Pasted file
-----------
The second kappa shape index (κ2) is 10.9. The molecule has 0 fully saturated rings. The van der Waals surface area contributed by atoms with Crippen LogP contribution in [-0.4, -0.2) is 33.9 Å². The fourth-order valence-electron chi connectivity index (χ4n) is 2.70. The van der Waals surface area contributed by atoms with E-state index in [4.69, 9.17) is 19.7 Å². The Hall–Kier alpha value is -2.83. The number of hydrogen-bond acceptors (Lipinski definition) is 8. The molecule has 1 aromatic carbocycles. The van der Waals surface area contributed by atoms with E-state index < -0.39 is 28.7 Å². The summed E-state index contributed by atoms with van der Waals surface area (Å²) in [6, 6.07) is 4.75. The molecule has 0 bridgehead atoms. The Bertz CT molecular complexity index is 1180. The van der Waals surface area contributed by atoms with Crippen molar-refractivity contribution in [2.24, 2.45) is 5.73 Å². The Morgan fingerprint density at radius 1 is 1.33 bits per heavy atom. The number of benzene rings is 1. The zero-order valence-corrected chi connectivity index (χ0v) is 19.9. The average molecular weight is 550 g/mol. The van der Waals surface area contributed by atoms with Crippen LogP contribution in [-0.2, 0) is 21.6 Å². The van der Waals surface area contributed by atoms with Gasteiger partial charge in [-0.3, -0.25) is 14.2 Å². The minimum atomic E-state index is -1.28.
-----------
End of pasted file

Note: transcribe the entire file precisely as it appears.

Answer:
The second kappa shape index (κ2) is 10.9. The molecule has 0 fully saturated rings. The van der Waals surface area contributed by atoms with Crippen LogP contribution in [-0.4, -0.2) is 33.9 Å². The fourth-order valence-electron chi connectivity index (χ4n) is 2.70. The van der Waals surface area contributed by atoms with E-state index in [4.69, 9.17) is 19.7 Å². The Hall–Kier alpha value is -2.83. The number of hydrogen-bond acceptors (Lipinski definition) is 8. The molecule has 1 aromatic carbocycles. The van der Waals surface area contributed by atoms with E-state index < -0.39 is 28.7 Å². The summed E-state index contributed by atoms with van der Waals surface area (Å²) in [6, 6.07) is 4.75. The molecule has 0 bridgehead atoms. The Bertz CT molecular complexity index is 1180. The van der Waals surface area contributed by atoms with Crippen molar-refractivity contribution in [2.24, 2.45) is 5.73 Å². The Morgan fingerprint density at radius 1 is 1.33 bits per heavy atom. The number of benzene rings is 1. The zero-order valence-corrected chi connectivity index (χ0v) is 19.9. The average molecular weight is 550 g/mol. The van der Waals surface area contributed by atoms with Crippen LogP contribution in [-0.2, 0) is 21.6 Å². The van der Waals surface area contributed by atoms with Gasteiger partial charge in [-0.3, -0.25) is 14.2 Å². The minimum atomic E-state index is -1.28.